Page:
One wonders why system designers and manufacturers seldom take the time to identify “chains of interacting adjustments” in manuals and in user interfaces? Certainly it would be cost effective to eliminate the needless support calls.
USB aware software identifies to the model which of my USB headsets I have plugged in, shouldn’t they be aware enough to have coded in the logic that the headset itself can control volume?
Many Digital Interface manufacturers supply software with their product. Couldn’t they have that software explain the chain, or even take some control of it?
There is the issue of settings that don’t stay set when several programs all adjust settings to suit them, without returning the settings to how they were found at program termination, but that is for another post.
Fantastic news, during the next Washington Island WI-001L Island Trip I will be able to use High Speed Wireless from the Island’s Motorola Canopy Broadband.
(Map is BEFORE coverage expansion)
Provided by ISP (Internet Service Provider) DCWIS, the W9EVT/WI9DX Shack is now outfitted to use this system as nearly its highest through-put.
This will be luxury comapred the the very weather sensitive and stumbling Satellite Internet that was the only option to Dial Up on the North Coast of the Island.
Though the South Coast and Main Village on the Island have had the DCWIS Wireless available for several years, the recent commissioning of new towers has brought Broadband to the less populated areas of the Island.
The cost is about the same as my home broadband service – http://www.dcwis.com/ISP/Wireless/
This will mean an opportunity for real time logging to LoTW, eQSL and to the iChat system I use to keep in touch with relatives and friends around the world!
It also opens up opportunities for a linked-repeater project for the Island – something we will be talking about in earnest when I am next on the Island in a few weeks.
It is nice to be in the “Fast Lane” even when staying in a remote location!
Have had an excellent discussion with Scott NE1RD on the various ways to do multiple QTHs on LoTW,and it is obvious that anything other than a plain-jane single operator at one QTH quickly gets complex.
The TrustedQSL Certificate System is one way to do it – by requesting an additional certificate for each operational situation.
The “Places” under the main QTH seems another.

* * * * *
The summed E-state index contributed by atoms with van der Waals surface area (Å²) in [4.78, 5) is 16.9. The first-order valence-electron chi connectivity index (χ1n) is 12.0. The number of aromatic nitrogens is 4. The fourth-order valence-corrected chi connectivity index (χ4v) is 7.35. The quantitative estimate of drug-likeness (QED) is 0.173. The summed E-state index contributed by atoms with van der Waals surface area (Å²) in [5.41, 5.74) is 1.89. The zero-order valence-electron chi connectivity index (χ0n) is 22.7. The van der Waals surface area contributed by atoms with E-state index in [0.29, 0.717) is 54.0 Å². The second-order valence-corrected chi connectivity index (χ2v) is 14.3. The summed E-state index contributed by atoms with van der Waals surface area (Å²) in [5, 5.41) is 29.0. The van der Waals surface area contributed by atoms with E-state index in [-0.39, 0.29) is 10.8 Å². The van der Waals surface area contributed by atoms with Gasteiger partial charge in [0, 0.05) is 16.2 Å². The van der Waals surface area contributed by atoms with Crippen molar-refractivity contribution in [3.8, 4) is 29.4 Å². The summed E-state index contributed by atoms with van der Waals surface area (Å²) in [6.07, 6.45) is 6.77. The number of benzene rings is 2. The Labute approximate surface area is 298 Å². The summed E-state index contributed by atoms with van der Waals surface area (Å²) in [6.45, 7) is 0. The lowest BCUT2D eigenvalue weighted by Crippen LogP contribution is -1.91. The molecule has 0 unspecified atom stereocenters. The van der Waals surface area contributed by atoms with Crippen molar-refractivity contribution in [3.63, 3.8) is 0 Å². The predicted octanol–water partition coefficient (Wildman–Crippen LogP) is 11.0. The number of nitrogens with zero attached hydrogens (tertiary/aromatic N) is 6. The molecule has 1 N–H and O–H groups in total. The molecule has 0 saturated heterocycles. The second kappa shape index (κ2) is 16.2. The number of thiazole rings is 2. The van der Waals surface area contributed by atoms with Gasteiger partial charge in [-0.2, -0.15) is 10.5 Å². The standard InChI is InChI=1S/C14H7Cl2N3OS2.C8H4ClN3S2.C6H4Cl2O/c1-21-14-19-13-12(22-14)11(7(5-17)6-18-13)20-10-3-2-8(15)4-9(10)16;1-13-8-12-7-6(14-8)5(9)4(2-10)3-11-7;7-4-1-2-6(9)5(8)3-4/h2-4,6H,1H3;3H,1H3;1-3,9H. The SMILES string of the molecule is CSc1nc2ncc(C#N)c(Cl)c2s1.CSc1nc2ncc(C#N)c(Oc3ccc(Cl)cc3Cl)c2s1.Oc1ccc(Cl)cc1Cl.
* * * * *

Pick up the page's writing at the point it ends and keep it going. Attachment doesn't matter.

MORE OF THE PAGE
No idea which is preferred, which takes precedence and given the modest LoTW documentation it seems a question one would have to ask the LoTW staff.
My thoughts after working with the LoTW is that the system needs an overhaul. The authentication system is clumsy and it is questionable whether any real security gains are to be had after all the bother.
Logging & Ham Shack software manufacturers that fully integrate LoTW (to the point where you never need the LoTW provided software) appears to be a rare few, if not simply nonexistent.
In the end the complexity and operational overhead of gyrating with exporting logs, signing them and manually uploading them, seems to have cut down the number of amateurs who participate in LoTW.
Is it time for LoTW Version 2 ?
In my take a LoTW-II is overdue. The lessons learned with the LoTW operations and observation of other electronic QSL-systems could lead to one killer app.
Here is my wish-list and some suggestions:
- Light encryption PGP-style Public/Private Key System rather than the certificate system (not to encrypt the data, as much as to firmly establish that the sender has the private key).
- No more stand-alone LoTW software, but rather drivers, modules and code routines as a library for others to develop. (Anyone not wanting to do LoTW-II could for a period continue with the present signing by certificate system).
- For a Fee printing of Official Confirmation QSL record cards, so that an amateur isn’t tied for life to a remote database and its administrators.
- Ability to continue to produce a local copy of the data, with the added ability of error checking & reporting errors, and statistical processing at the local (read: off-line) level.
I know my list is just a start, but until LoTW becomes nearly universally supported directly by logging programs and the amateurs themselves, it is going to struggle to self sustain economically.
What are your ideas?